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Bush signs series of legislation

By
RICHARD TOMKINS

WASHINGTON, Dec. 16 (UPI) -- President George W. Bush was busy Tuesday cleaning off his desk before the Christmas holiday break, signing a string of legislation into law to guard Americans against junk e-mail messages, increase home ownership for the low-incomed and protect children from ill-effects of medicine prescribed for them.

On the international front, meanwhile, news reached Bush that former Secretary of State James A. Baker III had come away from Paris and Berlin with agreements to work toward reducing or restructuring a major obstacle to Iraq reconstruction -- some $$@$!120 billion in debt racked up by Saddam Hussein during his decades in power.

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"Debt restructuring and reduction is critical to helping the Iraqi people build a free and prosperous nation," White House spokesman Scott McClellan said. "Therefore, France, Germany and the United States agree that there should be substantial debt reduction for Iraq in the Paris Club (of creditor nations) in 2004, and will work closely with each other and with other countries to achieve this objective."

Baker, who left Washington Monday as Bush's point man on debt restructuring, was also slated to visit Italy and Russia before returning to the United States on Friday.

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Since the first of December Bush has signed dozens of bills into law, foremost among them Medicare reform, which provides for prescription drug benefits to seniors.

On Tuesday the president started his day penning the CANN-SPAM Act, which establishes administrative, civil and criminal tools to allow consumers to stop receipt of unsolicited spam (junk e-mail messages) on the Internet.

Under the Controlling the Assault of Non-Solicited Pornography and Marketing Act of 2003, senders of spam face civil penalties for sending messages to consumers who have requested them not to do so. Sending spam with unmarked sexually oriented material would be a criminal offense.

Under the American Dream Downpayment Act, up to 40,000 low-income Americans each year would be given up to $$@$!10,000 or 6 percent of the total purchase price of a home to help them with their first purchase of a home. The president said it was part of his goal to add 5.5 million low-income, minority Americans to the roll of homeowners by the end of the decade.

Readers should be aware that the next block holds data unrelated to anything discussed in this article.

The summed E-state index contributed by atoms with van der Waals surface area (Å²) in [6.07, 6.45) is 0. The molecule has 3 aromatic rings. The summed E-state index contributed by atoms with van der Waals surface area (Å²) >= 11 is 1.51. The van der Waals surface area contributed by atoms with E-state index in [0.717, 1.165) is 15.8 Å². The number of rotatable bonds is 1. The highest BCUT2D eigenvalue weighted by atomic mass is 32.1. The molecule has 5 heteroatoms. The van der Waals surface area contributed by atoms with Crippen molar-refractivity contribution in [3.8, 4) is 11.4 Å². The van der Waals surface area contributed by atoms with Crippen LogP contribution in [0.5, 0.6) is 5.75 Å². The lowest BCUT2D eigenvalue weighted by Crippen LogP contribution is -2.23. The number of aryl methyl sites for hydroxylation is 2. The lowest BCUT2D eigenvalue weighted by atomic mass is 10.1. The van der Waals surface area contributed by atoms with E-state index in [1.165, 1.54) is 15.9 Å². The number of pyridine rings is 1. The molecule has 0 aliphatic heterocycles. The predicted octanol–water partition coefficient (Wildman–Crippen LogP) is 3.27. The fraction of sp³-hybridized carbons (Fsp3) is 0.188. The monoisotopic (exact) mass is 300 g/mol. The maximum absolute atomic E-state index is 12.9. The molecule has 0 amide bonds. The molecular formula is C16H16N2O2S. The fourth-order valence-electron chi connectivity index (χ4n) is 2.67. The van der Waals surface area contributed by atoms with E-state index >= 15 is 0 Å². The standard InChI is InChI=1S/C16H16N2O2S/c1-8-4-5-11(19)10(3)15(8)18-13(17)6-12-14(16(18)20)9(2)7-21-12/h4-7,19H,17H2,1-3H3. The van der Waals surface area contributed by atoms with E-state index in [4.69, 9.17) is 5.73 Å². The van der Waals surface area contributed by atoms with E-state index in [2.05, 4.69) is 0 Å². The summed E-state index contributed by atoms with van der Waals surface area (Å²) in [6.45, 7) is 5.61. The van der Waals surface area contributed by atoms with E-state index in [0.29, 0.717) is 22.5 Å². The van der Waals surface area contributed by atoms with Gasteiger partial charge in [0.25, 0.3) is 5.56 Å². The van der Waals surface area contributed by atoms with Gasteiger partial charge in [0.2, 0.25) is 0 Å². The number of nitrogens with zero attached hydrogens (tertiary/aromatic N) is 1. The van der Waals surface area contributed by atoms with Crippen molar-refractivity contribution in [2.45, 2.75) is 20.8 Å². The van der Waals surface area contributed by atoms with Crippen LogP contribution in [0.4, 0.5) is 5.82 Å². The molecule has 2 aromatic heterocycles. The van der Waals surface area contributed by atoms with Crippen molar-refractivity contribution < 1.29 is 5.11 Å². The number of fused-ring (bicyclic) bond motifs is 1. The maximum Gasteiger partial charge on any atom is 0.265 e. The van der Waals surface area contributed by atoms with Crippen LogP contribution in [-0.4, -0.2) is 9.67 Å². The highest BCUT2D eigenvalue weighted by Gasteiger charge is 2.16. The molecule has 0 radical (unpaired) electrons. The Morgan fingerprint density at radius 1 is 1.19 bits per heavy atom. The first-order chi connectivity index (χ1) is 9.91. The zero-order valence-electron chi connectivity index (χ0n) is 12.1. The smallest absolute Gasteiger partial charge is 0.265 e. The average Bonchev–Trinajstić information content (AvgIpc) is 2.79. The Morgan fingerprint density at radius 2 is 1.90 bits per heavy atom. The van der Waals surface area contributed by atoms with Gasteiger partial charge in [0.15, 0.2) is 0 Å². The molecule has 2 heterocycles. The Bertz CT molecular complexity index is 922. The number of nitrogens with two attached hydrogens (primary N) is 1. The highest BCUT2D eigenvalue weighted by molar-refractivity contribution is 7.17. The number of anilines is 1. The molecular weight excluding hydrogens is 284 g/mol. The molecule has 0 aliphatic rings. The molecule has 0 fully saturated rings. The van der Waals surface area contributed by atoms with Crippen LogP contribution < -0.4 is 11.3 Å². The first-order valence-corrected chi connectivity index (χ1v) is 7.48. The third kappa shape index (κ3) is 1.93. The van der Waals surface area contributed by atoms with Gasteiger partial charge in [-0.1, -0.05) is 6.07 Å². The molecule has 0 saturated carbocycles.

"One of the biggest hurdles to homeownership is getting money for a down payment," Bush said at a signing ceremony. "This administration has recognized that, and so today I'm honored to be here to sign a law that will help many low-income buyers to overcome that hurdle, and to achieve an important part of the American Dream."

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Under other legislation signed into law Tuesday, drug makers are required to conduct safety tests on children's medicines, and a National Museum of African-American History and Culture is being established within the Smithsonian Institution.

The families of law enforcement officers, firemen and other public service emergency personnel who die of a heart attack or stroke at work, meanwhile, would be eligible for a special federal benefit under a different law.

The signings and Baker's trip came in what started as a stellar week for the president. One Sunday, the administration announced that Iraqi dictator Saddam Hussein had been captured the day before in Iraq.

Saddam, Bush said Monday, should be tried by the Iraqis for the mass killings committed during his rule.

The prospect has been criticized by European leaders and human rights groups, which want Saddam subject to an international court.

"He's made it very clear that the Iraqi people should know that Saddam Hussein will be held to account for the atrocities he committed and for the brutality he carried out on the Iraqi people," McClellan said. "He's going to face the justice that he denied to millions of Iraqis while he was in power for decades."

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